BDC Market Recap: Week Ended April 14, 2017
We are up to Week 15 of 2017 for our recap of the big trends underway in the market for publicly traded BDC common stocks.
We are still using the UBS Exchange Traded Note with the ticker BDCS as our (flawed) guide to whether the sector is up or down.
This week, the BDC sector pulled back, along with the markets in general.
As the chart below shows, BDCS was down (1.70%) , but then so were the DJI, S&P 500 and NASDAQ indices.
As we’ve been saying for months there has been considerable correlation between BDC common stocks and the general “bull market” in stocks, and this continues during the dips.
The number of BDCs trading above their 50 Day Moving Average price continued to drop, reaching 22 of the 45 we track. For the first time in a while this upward trending indicator has more BDCs in the red than in the green.
Last week there were 24 BDC stocks above the 50 Day Moving average and two weeks ago 28.
Interestingly, the number trading above the easier-to-beat 200 Day Moving Average remains at 35.
Hardly a major reversal of sentiment as yet by that metric.
FROM THE TOP
We also have a weekly look at how many BDCs are trading within 10% of their 52 Week High.
That number has dropped in the last week to 29 from 32.
Still, there are 12 BDCs trading within 2% of that 52 Week top.
That’s more than a quarter of the universe in a peloton at the front.
There are 4 BDCs trading within 10% of their 52 Week Low, usually a sign that all is not well.
OHA Investment (OHAI), whose very continued existence as an independent BDC is in question, was down but not to its absolutely lowest level yet.
Even the speculators who typically yank the stock price up and down appear to have moved on. A couple of weeks ago the daily volume of shares traded exceeded 1.2mn !
This week, the average number of shares trading hands was closer to 30,000.
Finally, Garrison Capital (GARS) was slightly down on the week, but is well off the bottom reached back in November 2016.
At $9.61, GARS is trading at a big discount to its $12.42 NAV, after a distribution cut in IVQ 2016.
There’s nothing in the data to suggest that the BDC sector has reached a tipping point.
If anything, the very small number of BDCs trading down at 52 Week Lows by itself tells us that there remains a remarkable buoyancy in prices.
That’s reflected in the credit markets as a whole, with two-thirds of large cap loans that trade marked above par, according to industry records.
(Not that we’re not already busy enough tracking the BDC sector, but we also keep tabs on trends in leveraged finance more generally. We save the most pertinent articles into a BDC Magazine: Leveraged Finance.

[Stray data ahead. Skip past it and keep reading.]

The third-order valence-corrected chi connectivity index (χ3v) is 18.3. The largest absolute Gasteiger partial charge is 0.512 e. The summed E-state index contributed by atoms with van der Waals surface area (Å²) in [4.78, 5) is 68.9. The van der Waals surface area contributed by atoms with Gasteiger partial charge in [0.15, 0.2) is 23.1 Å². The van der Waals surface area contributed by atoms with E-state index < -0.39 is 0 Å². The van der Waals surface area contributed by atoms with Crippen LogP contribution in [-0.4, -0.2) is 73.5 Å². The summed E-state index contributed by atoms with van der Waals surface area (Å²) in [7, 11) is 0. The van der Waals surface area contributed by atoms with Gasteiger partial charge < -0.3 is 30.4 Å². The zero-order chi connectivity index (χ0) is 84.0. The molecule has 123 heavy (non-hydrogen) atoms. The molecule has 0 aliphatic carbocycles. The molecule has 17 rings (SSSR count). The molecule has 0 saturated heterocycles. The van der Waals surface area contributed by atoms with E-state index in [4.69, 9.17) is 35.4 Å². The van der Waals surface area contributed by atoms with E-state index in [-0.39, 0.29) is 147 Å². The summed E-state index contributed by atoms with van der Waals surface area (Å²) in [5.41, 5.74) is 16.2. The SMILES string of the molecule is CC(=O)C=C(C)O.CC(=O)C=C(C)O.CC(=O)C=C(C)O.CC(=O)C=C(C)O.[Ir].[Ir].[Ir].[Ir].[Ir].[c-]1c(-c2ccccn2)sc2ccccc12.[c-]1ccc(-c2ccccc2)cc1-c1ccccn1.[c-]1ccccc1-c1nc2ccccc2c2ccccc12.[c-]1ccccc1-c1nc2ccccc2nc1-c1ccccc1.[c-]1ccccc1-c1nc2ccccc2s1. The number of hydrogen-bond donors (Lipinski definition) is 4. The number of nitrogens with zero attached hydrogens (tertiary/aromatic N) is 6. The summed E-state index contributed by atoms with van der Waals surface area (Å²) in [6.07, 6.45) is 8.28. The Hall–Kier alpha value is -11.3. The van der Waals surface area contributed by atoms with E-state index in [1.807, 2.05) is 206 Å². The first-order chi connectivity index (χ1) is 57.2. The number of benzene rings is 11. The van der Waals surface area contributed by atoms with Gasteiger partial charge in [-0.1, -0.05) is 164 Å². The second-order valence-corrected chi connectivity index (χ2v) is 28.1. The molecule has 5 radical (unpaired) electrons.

Just click on this link to Flipboard to review or become a subscriber).
However, sometimes market tops end with a whimper rather than a bang…
We’ll only know with the benefit of hindsight, but we’re not ready to place bets against this long going BDC rally even if BDCS is close to a 1 month low.
BDC Baby Bonds slipped slightly, too, during the week.
21 of the 34 issues we track were still trading above their 200 Day Moving Average, but down from 24 the week before.
Ditto: the median price dropped from $25.62 to $25.56.
Obviously, you don’t need the BDC Reporter to tell you that was a minuscule move at (0.25%).
As you’d expect, BDC Baby Bond prices typically move around far less than common stocks.
Every Baby Bond issue (including publicly traded Preferred, which we’re lumping in here for simplicity’s sake) comes out at par.
As of the end of the week, only two issues are trading below par, and one of those was at $24.98.
The only real exception to the rule continues to be Medallion Financial’s Baby Bond with the ticker MFINL trading at $16.70, and down on the week, but still up from its lowest level.
No end in sight for Medallion Financial or its Unsecured Note, but that could change in a flash.
We did notice that the number of Baby Bonds trading above $26.00 a share was down to 4 from 6.
This is a number that tends to fluctuate in a narrow range.
NO ADDITIONS TO THE CLUB
In the prior week, we reported on Prospect Capital’s (PSEC) new public Convertible Note issue.
We also mentioned TICC Capital’s (TICC) new Baby Bond with the delicious ticker of TICCL (pronounced “tickle” by us).
Our goal was to add both officially to our coverage universe and table of BDC securities.
Unfortunately, there has been no public trading as yet that we’ve been able to determine.
We’ll consult our brokers at MS Howells next week to determine which issues will become readily available to buy and sell, and then add them to our internal list.
For the moment we continue to track 34 Baby Bond issues, spread over 25 BDCs.
BOND WRAP UP
There was a slight weakening in BDC Baby Bonds, but nothing dramatic.
We’ve been expecting that prices will trade within a narrow range from $25.75 to $25.25 or about 2% unless we get a major move in the longer term risk free rate or an end to the market rally.
Nothing lasts forever, but Baby Bonds have been in a Goldilocks range for many months now, including the longer term notes.
Existing holders will hope Goldilocks continues to sleep soundly now that everything is “just right”. Would-be buyers are hoping for the 3 bears to come home and shake things up.